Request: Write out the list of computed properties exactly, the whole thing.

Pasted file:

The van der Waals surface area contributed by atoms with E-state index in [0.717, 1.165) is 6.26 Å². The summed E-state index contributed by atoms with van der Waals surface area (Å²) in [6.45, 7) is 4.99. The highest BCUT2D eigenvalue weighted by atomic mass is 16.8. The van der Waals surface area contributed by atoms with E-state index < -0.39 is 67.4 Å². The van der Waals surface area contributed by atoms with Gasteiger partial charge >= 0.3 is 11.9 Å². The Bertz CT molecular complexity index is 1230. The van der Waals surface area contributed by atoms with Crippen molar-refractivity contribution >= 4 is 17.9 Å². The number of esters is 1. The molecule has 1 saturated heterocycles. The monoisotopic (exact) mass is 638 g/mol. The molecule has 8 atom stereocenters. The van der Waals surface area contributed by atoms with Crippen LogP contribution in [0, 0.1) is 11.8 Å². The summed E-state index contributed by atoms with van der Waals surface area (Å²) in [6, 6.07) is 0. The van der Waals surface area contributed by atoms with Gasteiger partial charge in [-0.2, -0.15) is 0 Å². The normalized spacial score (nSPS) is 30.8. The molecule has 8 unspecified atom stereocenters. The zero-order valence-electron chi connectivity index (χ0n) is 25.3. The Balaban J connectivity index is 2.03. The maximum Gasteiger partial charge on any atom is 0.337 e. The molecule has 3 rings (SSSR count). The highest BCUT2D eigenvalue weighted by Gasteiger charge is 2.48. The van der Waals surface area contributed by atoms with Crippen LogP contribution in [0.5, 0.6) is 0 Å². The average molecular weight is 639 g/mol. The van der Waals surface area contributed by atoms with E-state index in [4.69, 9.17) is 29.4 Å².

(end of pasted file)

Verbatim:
The van der Waals surface area contributed by atoms with E-state index in [0.717, 1.165) is 6.26 Å². The summed E-state index contributed by atoms with van der Waals surface area (Å²) in [6.45, 7) is 4.99. The highest BCUT2D eigenvalue weighted by atomic mass is 16.8. The van der Waals surface area contributed by atoms with E-state index < -0.39 is 67.4 Å². The van der Waals surface area contributed by atoms with Gasteiger partial charge >= 0.3 is 11.9 Å². The Bertz CT molecular complexity index is 1230. The van der Waals surface area contributed by atoms with Crippen molar-refractivity contribution >= 4 is 17.9 Å². The number of esters is 1. The molecule has 1 saturated heterocycles. The monoisotopic (exact) mass is 638 g/mol. The molecule has 8 atom stereocenters. The van der Waals surface area contributed by atoms with Crippen LogP contribution in [0, 0.1) is 11.8 Å². The summed E-state index contributed by atoms with van der Waals surface area (Å²) in [6, 6.07) is 0. The van der Waals surface area contributed by atoms with Gasteiger partial charge in [-0.2, -0.15) is 0 Å². The normalized spacial score (nSPS) is 30.8. The molecule has 8 unspecified atom stereocenters. The zero-order valence-electron chi connectivity index (χ0n) is 25.3. The Balaban J connectivity index is 2.03. The maximum Gasteiger partial charge on any atom is 0.337 e. The molecule has 3 rings (SSSR count). The highest BCUT2D eigenvalue weighted by Gasteiger charge is 2.48. The van der Waals surface area contributed by atoms with Crippen LogP contribution in [0.5, 0.6) is 0 Å². The average molecular weight is 639 g/mol. The van der Waals surface area contributed by atoms with E-state index in [4.69, 9.17) is 29.4 Å².